“He saved my life.” Mother thankful for son’s quick medical response
Linda Dalton knew that when her son went off to medical school, he would end up saving lives. But she never expected that one of those lives would be her own.
On March 22, 2017, Dalton woke up with chills, a fever of 101 degrees and joint pain. She thought it was the flu. What it turned out to be was endocarditis, an inflammation of the heart’s inner lining caused by bacteria. A staph infection had made its way through her bloodstream and attacked her artificial heart valve, creating a blood clot. When that clot embolized, Dalton suffered a heart attack and several strokes.
Just a week prior, she had been celebrating with her family, including her son, Evan, at Baylor College of Medicine’s Match Day. Evan is now a resident in pediatrics at Vanderbilt’s Monroe Carell Jr. Children’s Hospital in Nashville.
It was that Baylor College of Medicine training, Linda said, that helped Evan recognize that her flu-like symptoms were actually a medical emergency. He was able to get her to Baylor St. Luke’s Hospital in time to save her life.
“I had learned about endocarditis in class, so was in the back of my mind,” Evan said. “However, I realized some signs that her heart wasn’t doing so well—she was sweaty and had distension in her neck. It wasn’t until I took her to the emergency room and an EKG was done that we realized she was also having a heart attack.”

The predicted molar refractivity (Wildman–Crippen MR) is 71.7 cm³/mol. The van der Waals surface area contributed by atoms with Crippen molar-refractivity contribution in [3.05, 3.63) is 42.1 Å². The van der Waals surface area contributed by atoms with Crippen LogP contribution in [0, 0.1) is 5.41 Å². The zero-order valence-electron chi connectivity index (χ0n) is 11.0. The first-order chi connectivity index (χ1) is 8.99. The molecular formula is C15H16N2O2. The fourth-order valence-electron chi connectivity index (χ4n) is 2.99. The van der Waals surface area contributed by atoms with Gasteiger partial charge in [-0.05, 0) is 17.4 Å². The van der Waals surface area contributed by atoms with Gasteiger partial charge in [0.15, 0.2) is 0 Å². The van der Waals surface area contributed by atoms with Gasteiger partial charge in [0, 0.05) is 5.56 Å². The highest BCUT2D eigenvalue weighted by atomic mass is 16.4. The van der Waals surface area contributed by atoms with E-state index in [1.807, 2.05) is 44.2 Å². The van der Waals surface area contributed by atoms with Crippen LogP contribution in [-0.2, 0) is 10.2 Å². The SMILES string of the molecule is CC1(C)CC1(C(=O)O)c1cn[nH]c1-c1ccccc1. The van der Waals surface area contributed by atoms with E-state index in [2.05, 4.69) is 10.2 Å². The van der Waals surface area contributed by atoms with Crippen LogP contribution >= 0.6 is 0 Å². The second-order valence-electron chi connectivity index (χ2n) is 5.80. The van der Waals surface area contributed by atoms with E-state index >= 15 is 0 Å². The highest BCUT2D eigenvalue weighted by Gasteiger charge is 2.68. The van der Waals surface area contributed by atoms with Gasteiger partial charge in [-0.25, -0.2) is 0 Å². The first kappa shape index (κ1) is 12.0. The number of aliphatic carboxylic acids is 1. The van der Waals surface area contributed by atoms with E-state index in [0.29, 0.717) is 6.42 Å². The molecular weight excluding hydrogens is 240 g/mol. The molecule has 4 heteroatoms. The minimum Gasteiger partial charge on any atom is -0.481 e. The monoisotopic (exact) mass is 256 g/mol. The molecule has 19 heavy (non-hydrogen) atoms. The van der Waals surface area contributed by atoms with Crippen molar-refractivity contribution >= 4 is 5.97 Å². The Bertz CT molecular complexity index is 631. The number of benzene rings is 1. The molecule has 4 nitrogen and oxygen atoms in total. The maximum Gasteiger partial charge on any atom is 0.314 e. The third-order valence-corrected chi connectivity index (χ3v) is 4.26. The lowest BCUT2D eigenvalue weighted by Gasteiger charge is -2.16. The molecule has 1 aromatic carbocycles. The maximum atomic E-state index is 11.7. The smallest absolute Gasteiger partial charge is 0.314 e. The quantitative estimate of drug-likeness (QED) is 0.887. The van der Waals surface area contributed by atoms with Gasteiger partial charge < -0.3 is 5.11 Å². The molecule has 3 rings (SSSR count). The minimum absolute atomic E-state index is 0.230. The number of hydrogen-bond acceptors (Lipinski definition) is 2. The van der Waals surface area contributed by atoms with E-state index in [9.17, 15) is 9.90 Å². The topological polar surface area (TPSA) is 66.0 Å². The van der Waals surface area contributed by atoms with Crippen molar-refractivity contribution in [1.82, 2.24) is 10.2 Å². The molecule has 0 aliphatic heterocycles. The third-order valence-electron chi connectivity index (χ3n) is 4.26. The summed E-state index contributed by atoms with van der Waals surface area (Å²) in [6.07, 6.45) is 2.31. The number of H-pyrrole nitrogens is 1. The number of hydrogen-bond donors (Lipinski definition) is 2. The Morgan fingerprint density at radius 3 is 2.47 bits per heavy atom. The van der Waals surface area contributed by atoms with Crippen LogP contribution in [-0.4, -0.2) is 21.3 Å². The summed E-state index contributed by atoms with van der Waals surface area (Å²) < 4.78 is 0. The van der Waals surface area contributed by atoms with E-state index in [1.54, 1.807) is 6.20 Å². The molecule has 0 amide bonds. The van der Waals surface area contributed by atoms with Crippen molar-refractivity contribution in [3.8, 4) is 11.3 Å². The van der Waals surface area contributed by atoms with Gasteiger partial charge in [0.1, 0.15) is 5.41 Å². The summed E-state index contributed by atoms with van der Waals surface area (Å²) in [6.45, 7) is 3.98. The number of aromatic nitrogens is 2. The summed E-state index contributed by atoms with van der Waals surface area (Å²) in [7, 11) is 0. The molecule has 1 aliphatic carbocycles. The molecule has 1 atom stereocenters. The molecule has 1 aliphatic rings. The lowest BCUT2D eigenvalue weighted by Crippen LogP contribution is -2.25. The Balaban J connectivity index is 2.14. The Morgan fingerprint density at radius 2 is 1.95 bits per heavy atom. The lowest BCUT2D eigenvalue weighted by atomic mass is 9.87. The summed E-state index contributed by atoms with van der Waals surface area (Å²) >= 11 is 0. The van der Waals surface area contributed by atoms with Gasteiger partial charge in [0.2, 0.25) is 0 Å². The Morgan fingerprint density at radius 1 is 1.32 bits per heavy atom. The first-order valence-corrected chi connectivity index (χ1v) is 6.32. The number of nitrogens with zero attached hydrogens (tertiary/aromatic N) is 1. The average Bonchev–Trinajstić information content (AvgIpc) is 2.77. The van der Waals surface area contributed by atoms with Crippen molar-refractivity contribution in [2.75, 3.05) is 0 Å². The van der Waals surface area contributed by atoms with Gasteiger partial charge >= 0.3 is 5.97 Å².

“The cool thing was that Evan didn’t let it go as the flu,” Linda said. “He knew it was serious, and followed up on it when I would have just lain in bed. He saved my life, and it was the best practical education he could have.”
Evan spent every night and most days with his mother in her hospital room, advocating for her and translating medical terms, she said. He also cancelled his rotation at a Bogota, Colombia hospital where he planned to work on his Spanish. Instead, he arranged a rotation in dermatology at Texas Children’s Hospital so he could stay close to home and still complete his requirements to graduate from Baylor in May.
Linda Dalton was hospitalized 18 days so doctors could monitor her progress, but that wasn’t the end of her medical problems. After she got home, she developed a deep vein thrombosis clot in her leg. Luckily, Evan was able to identify her symptoms and get her to the hospital again. It turned out that she had a mucoid cyst that ended up acting as the source of her staph infection. She had surgery to remove the cyst and stop it from being a reoccurring source of infection.
Following six weeks of intravenous antibiotics, medical tests showed that both the blood clot on Linda’s heart and the abscesses in her head from the strokes were successfully eliminated with the treatment, she said.
Though it was a stressful time for his family, Evan found the experience helpful for his medical career.
“Going into pediatrics, talking with the family is important, but not until I stayed in the hospital during this stressful situation did I understand what you hear from the patient’s side,” he said. “As doctors, we want patients to take us seriously, and rightly so, but we also have the tendency to use complicated medical jargon to explain things that are hard for patients to understand. I watched my mom and dad struggle to understand what the doctor said or meant, so I have adapted to that in the first two months of my career in trying to keep things simple.”